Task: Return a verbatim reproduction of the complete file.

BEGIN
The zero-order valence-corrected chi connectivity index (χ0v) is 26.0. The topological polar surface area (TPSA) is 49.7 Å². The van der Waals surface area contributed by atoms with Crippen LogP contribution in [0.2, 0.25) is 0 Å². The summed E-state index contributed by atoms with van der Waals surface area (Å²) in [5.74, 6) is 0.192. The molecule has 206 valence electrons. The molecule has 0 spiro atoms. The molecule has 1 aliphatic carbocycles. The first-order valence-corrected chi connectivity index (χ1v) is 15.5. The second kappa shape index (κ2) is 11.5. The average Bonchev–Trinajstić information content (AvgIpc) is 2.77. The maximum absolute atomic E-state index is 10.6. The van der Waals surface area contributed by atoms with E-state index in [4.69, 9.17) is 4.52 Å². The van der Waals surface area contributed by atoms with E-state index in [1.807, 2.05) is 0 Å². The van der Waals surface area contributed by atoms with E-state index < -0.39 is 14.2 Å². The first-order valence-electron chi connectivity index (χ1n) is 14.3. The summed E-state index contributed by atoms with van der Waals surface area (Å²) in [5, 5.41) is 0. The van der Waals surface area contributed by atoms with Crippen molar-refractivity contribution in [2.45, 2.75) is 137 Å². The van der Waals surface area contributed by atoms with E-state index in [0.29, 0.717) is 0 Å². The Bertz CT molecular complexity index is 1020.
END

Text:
The zero-order valence-corrected chi connectivity index (χ0v) is 26.0. The topological polar surface area (TPSA) is 49.7 Å². The van der Waals surface area contributed by atoms with Crippen LogP contribution in [0.2, 0.25) is 0 Å². The summed E-state index contributed by atoms with van der Waals surface area (Å²) in [5.74, 6) is 0.192. The molecule has 206 valence electrons. The molecule has 0 spiro atoms. The molecule has 1 aliphatic carbocycles. The first-order valence-corrected chi connectivity index (χ1v) is 15.5. The second kappa shape index (κ2) is 11.5. The average Bonchev–Trinajstić information content (AvgIpc) is 2.77. The maximum absolute atomic E-state index is 10.6. The van der Waals surface area contributed by atoms with E-state index in [4.69, 9.17) is 4.52 Å². The van der Waals surface area contributed by atoms with E-state index in [1.807, 2.05) is 0 Å². The van der Waals surface area contributed by atoms with E-state index < -0.39 is 14.2 Å². The first-order valence-electron chi connectivity index (χ1n) is 14.3. The summed E-state index contributed by atoms with van der Waals surface area (Å²) in [5, 5.41) is 0. The van der Waals surface area contributed by atoms with Crippen molar-refractivity contribution in [2.45, 2.75) is 137 Å². The van der Waals surface area contributed by atoms with E-state index in [0.29, 0.717) is 0 Å². The Bertz CT molecular complexity index is 1020.